The most common outcomes used to assess performance of a cardiac surgical unit are mortality and length of post operative stay in hospital. The table below shows the mortality rates and post operative stays of patients operated on in 2002 and 2003. It is broken down into type of procedure.
|Mortality||Merdian length of post-operative stay|
|All patients||5.72%||9 days|
|1st time CABG (elective)||0.9%||8 days|
|1st time CABG (all patients)||4.3%||8 days|
|Redo CABG||5.66%||9 days|
CABG + valve
Valve + other
One of the first points to note from the above table is the mortality rate in the Professor Eoin O'Malley department of cardio-thoracic surgery at the Mater Misericordiae Hospital for patients undergoing elective 1st time CABG procedures in 2002 and 2003 was 0.9%. In the UK in 2001 this figure was 1.4%.
For all patients undergoing 1st time CABG procedures the mortality rate is 4.3% and 75% of these patients were in the emergency/urgent category, which is 250% greater than cardio-thoracic units in the UK (30% of patients were emergency/urgent) and 140% greater than patients operated on in St James Hospital (53% of patients were emergency/urgent).
Risk stratification (Euroscore www.euroscore.org) involves assigning a score to patients depending on the different risks attached to them upon presentation for surgery. Items such as patient age, gender, presence of other diseases such as respiratory or renal disease, actual heart function and recent heart attack to name a few are all components in calculating the risk of the patient.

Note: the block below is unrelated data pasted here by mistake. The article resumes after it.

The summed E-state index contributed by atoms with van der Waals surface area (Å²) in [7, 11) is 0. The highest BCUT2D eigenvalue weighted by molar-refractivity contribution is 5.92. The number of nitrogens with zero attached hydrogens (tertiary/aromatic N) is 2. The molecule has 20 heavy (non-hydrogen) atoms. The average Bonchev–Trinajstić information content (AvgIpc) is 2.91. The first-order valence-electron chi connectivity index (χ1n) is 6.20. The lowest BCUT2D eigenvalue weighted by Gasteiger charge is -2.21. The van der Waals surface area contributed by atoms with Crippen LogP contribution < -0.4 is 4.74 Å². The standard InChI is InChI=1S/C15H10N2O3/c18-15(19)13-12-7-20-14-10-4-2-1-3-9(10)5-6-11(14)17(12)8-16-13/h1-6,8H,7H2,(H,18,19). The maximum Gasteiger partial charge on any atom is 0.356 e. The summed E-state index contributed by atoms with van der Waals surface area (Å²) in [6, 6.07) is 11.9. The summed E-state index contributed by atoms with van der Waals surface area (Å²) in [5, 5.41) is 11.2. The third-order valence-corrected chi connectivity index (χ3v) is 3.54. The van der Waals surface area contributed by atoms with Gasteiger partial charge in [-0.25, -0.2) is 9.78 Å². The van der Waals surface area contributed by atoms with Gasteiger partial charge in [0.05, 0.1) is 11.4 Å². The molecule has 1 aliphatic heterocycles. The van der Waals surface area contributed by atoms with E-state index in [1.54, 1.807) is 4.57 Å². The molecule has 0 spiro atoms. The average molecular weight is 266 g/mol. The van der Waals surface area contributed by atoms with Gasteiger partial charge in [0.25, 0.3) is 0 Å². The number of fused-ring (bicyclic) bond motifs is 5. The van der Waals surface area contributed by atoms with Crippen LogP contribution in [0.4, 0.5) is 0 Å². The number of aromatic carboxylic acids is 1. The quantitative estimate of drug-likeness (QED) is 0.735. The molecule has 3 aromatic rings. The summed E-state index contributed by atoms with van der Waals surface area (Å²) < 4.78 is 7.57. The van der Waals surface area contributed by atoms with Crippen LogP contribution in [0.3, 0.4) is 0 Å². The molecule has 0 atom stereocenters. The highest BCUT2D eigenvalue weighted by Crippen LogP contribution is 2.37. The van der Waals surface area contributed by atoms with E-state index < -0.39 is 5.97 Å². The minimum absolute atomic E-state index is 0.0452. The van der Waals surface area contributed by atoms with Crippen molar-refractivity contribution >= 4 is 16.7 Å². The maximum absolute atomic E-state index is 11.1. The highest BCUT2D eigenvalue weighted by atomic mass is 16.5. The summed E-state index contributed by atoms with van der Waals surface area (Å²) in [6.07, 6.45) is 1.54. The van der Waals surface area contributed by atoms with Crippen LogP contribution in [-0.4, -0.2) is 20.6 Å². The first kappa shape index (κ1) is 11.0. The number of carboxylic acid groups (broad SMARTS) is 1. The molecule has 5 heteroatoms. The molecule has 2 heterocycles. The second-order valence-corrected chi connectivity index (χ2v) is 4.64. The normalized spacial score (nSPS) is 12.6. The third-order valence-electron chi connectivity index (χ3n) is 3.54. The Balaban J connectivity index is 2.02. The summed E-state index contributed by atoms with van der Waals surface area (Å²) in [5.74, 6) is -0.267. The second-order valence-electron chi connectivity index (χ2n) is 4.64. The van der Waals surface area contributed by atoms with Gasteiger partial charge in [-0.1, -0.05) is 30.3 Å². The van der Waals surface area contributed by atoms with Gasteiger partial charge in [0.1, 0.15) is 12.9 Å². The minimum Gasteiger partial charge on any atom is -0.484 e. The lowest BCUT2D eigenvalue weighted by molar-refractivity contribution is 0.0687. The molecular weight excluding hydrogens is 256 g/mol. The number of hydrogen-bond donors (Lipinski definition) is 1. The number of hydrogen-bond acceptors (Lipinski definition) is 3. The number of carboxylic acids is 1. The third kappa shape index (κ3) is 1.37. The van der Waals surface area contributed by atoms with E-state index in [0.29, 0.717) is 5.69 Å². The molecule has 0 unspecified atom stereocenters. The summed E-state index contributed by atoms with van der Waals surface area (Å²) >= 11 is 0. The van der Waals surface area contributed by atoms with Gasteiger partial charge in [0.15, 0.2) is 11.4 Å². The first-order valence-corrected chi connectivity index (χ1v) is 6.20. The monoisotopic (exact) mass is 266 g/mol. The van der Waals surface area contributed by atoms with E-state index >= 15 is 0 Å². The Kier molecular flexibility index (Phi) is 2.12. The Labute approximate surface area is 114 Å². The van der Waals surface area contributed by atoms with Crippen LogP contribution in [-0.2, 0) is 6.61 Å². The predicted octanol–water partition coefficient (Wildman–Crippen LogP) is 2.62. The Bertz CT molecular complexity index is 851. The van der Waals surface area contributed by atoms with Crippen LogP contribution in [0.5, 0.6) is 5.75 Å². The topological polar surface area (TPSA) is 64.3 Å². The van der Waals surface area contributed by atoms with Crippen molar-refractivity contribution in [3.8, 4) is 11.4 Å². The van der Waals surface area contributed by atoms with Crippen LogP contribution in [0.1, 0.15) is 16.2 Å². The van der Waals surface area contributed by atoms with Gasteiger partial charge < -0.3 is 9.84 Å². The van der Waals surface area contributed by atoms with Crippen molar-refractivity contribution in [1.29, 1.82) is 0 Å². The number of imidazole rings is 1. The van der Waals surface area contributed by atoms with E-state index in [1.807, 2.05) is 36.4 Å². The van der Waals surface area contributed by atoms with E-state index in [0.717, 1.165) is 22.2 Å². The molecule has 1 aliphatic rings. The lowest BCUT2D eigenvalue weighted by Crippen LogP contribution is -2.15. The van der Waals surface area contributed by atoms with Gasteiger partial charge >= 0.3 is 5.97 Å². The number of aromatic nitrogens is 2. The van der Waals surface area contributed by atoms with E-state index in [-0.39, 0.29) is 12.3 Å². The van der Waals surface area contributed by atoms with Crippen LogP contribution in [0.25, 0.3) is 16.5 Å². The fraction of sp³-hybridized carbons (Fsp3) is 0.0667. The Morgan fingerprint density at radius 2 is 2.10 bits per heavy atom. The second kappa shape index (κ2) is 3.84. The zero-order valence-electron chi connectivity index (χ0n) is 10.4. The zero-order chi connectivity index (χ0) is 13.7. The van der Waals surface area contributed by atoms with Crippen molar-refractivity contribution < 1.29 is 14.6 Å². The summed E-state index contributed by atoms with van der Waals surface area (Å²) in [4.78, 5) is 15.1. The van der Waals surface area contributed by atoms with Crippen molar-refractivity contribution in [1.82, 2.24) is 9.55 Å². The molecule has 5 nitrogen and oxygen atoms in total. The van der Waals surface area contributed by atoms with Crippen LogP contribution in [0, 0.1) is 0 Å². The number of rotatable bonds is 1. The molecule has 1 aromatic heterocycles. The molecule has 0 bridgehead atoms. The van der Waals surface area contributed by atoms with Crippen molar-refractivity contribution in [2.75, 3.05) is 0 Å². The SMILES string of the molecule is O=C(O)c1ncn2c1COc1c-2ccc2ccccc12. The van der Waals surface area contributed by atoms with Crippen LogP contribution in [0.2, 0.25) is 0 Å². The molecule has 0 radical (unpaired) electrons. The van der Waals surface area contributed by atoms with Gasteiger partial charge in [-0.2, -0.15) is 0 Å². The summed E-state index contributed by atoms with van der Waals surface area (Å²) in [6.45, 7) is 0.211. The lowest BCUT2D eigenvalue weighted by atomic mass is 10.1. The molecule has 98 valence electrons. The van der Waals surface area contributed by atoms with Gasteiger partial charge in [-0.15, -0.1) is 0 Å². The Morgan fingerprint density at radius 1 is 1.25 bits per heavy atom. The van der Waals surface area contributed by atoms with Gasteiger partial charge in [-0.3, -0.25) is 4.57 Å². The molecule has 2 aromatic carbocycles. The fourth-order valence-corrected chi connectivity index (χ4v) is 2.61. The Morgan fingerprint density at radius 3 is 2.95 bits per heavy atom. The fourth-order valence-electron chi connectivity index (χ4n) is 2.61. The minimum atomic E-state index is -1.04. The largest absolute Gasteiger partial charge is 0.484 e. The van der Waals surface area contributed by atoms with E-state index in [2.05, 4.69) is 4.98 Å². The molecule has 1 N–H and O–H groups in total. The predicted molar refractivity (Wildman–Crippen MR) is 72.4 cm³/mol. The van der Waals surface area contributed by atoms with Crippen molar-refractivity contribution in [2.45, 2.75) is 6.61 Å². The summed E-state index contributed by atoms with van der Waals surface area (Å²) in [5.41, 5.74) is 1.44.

Risk stratification analysis of these 1st time CABG patients showed that the average risk (Euroscore) was 4. In the UK the average risk is 3 and almost 66% of patients there have a risk in the 0-3 range compared to 49% at the Mater.
51% of 1st time CABG patients in the Mater have a risk greater than 4 (Euroscore) compared to 33% of patients in the cardio-thoracic units in the UK and almost 18% of Mater patients have a risk greater than 7 (Euroscore) compared to 6% in the UK.
The risk stratification data reflects the severity of illness being referred to and operated upon at the National Centre of cardio-thoracic surgery at the Mater compared to our colleagues in the UK.
The other common outcome used is the duration of post operative stay. As seen in the table above the median length of stay of all patients in 2002 and 2003 was 9 days.
1st time CABG patients have a median stay of 8 days and more complicated procedures such as valve surgery, combination of CABG and valve surgery and other surgery such as aortic surgery result in a longer post operative stay.